I use http://gridreferencefinder.com/ to switch between postcodes, grid references and Lat/Long if necessary.
Open Street Maps
This is a crowd-sourced mapping project which has an enormous amount of detail, including bus stops, details of parking places etc. But it can vary according to levels of interest. It’s used as a the base map for collaborative public projects e.g. The Great British Toilet Project (more details here) and can be licenced for other applications. See http://www.openstreetmap.org
We are probably all familiar with GoogleMaps: it can be hard to avoid them! If there is a commercial angle to something, it will probably, but not certainly, have found its way onto the maps but it’s less good at non commercial locations.
I confess to using GoogleMaps and particularly StreetView when booking accommodation so that I not only know what the accommodation looks like but also the immediate area. It also gives some confidence when looking for accommodation when you are tired, that you can recognise the area.
I find it interesting that Open Street Maps shows the four new houses close to the caravan park but that neither GoogleMaps nor the OS have caught up yet (although Google’s satellite image does show the site preparation and therefore can be dated to Spring 2016).
I have installed on my PC an application called Memory Map where for £75 I have the OS 1:50000 maps for the whole of the UK. I can print these off onto A4 sheets – and its what I do for e.g. kayak or hiking, usually laminating them to protect them from water. I can also have the maps on multiple mobile devices.
For £7.99 you can have 1:250000, 1:25000 and 1:10000 OS maps on your iPhone or iPad. I’ve this installed and find it really useful. You just download the tiles you are interested in. You can search by postcode, placename and road. I love the fine detail of the 1:10000 mapping where almost every small cove in named: something you don’t get the on the larger scale maps. It also names all the roads: invaluable in towns and cities. My partner, a keen landscape photographer, is forever bothering me for the exact details of an image he has taken. http://ukmapapp.com/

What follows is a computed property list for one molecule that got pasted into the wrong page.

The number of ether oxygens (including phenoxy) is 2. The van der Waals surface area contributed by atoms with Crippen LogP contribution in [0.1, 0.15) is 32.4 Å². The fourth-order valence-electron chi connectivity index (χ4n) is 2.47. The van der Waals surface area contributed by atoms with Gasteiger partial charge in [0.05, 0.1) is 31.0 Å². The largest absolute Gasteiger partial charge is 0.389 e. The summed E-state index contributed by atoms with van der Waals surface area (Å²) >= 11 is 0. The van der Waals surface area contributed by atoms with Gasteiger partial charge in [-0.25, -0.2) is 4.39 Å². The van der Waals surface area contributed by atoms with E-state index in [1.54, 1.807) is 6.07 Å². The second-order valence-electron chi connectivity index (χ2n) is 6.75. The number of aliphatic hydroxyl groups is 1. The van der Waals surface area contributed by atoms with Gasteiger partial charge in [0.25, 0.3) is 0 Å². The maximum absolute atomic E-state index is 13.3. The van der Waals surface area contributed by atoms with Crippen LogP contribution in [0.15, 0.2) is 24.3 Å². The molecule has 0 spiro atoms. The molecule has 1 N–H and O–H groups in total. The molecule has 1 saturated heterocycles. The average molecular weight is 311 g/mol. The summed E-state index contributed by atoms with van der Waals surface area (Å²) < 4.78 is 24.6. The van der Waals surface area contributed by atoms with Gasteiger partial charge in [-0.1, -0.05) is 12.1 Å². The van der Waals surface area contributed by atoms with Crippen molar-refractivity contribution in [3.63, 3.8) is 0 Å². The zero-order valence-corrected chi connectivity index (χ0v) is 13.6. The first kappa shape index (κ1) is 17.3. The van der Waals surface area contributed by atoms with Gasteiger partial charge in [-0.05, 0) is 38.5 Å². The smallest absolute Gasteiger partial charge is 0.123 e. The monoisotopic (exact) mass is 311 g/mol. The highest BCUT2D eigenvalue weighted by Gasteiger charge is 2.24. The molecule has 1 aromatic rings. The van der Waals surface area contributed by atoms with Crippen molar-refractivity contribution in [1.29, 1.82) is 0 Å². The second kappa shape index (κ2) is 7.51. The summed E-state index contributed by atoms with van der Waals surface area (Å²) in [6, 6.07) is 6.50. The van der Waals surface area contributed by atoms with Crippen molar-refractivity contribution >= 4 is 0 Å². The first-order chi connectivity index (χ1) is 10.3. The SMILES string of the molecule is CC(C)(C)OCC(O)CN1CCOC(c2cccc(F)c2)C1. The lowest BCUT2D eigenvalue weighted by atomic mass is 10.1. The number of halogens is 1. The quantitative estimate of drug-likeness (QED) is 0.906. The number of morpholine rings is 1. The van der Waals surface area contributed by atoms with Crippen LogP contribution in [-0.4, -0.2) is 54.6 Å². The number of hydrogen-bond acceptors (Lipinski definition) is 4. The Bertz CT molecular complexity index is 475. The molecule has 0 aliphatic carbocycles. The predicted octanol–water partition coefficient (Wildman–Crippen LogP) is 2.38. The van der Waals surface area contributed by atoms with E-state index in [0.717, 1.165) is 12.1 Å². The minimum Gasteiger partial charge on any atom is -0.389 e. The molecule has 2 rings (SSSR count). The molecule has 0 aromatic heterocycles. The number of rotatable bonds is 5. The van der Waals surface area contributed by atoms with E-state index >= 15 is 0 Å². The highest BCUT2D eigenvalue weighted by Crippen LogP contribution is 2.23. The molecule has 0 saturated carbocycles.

As well as the detailed OS or Harvey maps, mentioned above, if you are touring over a large area, then larger scale road maps showing features of interest to tourists are very useful for planning both in advance of a visit and on a day to day basis. I’d never just rely on a SatNav (electronics go wrong) and paper maps give you a good idea of the other interesting things just off you main route from A to B. I’m a great one for going from A to B via 1,2,3, and 4 and occasionally never get to B.
I like the Phillips Leisure and Tourist series (Don’t bother with the Skye one as its just a bigger print of the Highlands)
For the whole of Scotland, try https://www.harpercollins.co.uk/9780008158521/scotland-touring-map
These should be available internationally.
The most important thing to stress about these is that they mainly just take you to the postcode of where you want to go. In towns that’s fine. In a rural area the postcode area might be 7 miles long and 3 miles wide. Always, always, always have a decent map based backup if it’s critical you find something in rural areas.
I’ve not much experience of using the big commercial SatNavs from the likes of TomTom and Garmin. I use a very cheap app on my iPhone (£7.99) which uses OpenStreetMap as it’s underlying data. The routing is pretty good and for those finding their way about on foot or by bicycle, there are pedestrian and cycle modes. It’s useful to have a SatNav that will accept grid references or longitude/latitude as well as postcodes so if you are buying/hiring one ask this question.
I definately do not recommend GoogleMaps as a SatNav. I’ve experienced it producing some bizarre routes. And it’s journey times in the Highlands are terribly optimistic : I think it believes that if the speed limit is 60mph, then the rate of progress much approach this on all roads.